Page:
Draft laws to turn a South Australian farm into a nuclear waste site have been dumped on federal parliament.
The proposal will provide a "safer and secure" option compared to the current storing of nuclear waste at more than 100 locations, Resources Minister Keith Pitt said on Thursday.
The Napandee property near Kimba, on Eyre Peninsula, was announced as the radioactive waste site less than two weeks ago.
The government has introduced underpinning laws to allow the acquisition of more land for the facility as well as a $20 million payment for the community to help establish and maintain the site.
Kimba was chosen after a four-year process and is expected to be a nuclear waste dump for 100 years.
Mr Pitt said the facility would store radioactive waste which is mainly from nuclear medicine.
"Establishment of the facility in Napandee will provide for the safe and effective management of Australia's radioactive waste and support the long-term social and economic sustainability of the Kimba community," he said.
South Australian Premier Steven Marshall said it was a vexed issue but it was time to move forward now a decision had been made.
"It's been an issue that's dragged on for a long time now," Mr Marshall said.
"Finally, a decision has been made and we now get on with it.
"The process was very clear and has been clear for about six years now."
Environmental and indigenous groups oppose the dump, but a recent poll conducted around Kimba returned a 62 per cent vote in favour of the facility.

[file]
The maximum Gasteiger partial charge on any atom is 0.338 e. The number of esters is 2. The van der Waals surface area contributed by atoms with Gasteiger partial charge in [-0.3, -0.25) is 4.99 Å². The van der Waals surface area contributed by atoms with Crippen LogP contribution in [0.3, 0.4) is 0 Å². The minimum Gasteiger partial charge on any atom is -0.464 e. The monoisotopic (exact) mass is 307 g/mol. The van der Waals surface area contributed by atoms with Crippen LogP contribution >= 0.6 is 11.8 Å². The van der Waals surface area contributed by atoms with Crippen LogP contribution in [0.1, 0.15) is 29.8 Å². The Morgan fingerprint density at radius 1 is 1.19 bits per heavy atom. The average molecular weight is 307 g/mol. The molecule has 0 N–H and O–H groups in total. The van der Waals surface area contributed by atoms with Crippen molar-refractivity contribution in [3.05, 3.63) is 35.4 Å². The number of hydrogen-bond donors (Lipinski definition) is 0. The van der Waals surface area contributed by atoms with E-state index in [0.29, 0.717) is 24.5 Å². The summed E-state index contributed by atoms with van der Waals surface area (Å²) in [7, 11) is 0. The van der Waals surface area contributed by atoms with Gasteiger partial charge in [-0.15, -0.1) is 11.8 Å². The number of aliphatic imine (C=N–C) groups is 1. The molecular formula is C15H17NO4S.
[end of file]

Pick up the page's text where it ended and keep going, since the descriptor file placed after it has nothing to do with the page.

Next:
About 45 people will be employed at the site, which will store low-level waste permanently and intermediate-level waste temporarily.
Native title has been extinguished at the site but the government insists it wants to protect indigenous cultural heritage and work with the Aboriginal community near the facility.
When the Napandee site was chosen, owner Jeff Baldock welcomed the plan and urged the government to move forward.
He said it was a "once-in-a-lifetime opportunity to secure Kimba's future" and the waste facility would potentially provide jobs and much-needed revenue for the region.
"It's very rare that a small country community gets the chance to guarantee that it's still going to be here in 300 years time," he said.
"We're always looking for ways to attract new industry and try and boost our local community."
The draft laws will be considered by a parliamentary committee so stakeholders can give feedback on the proposal.
Australian Associated Press